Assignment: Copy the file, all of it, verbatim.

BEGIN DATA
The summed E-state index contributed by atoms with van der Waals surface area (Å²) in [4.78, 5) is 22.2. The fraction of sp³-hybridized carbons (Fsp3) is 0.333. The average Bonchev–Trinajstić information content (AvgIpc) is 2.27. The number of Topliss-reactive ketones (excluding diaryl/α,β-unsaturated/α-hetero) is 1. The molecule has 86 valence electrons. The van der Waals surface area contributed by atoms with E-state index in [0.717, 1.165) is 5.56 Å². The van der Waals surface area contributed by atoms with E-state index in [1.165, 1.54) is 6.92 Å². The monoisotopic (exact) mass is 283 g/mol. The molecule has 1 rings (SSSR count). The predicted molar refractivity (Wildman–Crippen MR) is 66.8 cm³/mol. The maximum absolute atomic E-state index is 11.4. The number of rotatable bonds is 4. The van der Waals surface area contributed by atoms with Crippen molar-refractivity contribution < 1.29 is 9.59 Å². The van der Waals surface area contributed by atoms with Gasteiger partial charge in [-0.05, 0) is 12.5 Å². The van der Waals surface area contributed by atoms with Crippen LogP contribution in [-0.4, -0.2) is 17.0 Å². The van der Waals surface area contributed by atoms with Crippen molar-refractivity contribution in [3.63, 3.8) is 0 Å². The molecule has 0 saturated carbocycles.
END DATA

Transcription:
The summed E-state index contributed by atoms with van der Waals surface area (Å²) in [4.78, 5) is 22.2. The fraction of sp³-hybridized carbons (Fsp3) is 0.333. The average Bonchev–Trinajstić information content (AvgIpc) is 2.27. The number of Topliss-reactive ketones (excluding diaryl/α,β-unsaturated/α-hetero) is 1. The molecule has 86 valence electrons. The van der Waals surface area contributed by atoms with E-state index in [0.717, 1.165) is 5.56 Å². The van der Waals surface area contributed by atoms with E-state index in [1.165, 1.54) is 6.92 Å². The monoisotopic (exact) mass is 283 g/mol. The molecule has 1 rings (SSSR count). The predicted molar refractivity (Wildman–Crippen MR) is 66.8 cm³/mol. The maximum absolute atomic E-state index is 11.4. The number of rotatable bonds is 4. The van der Waals surface area contributed by atoms with Crippen molar-refractivity contribution < 1.29 is 9.59 Å². The van der Waals surface area contributed by atoms with Gasteiger partial charge in [-0.05, 0) is 12.5 Å². The van der Waals surface area contributed by atoms with Crippen LogP contribution in [-0.4, -0.2) is 17.0 Å². The van der Waals surface area contributed by atoms with Crippen molar-refractivity contribution in [3.63, 3.8) is 0 Å². The molecule has 0 saturated carbocycles.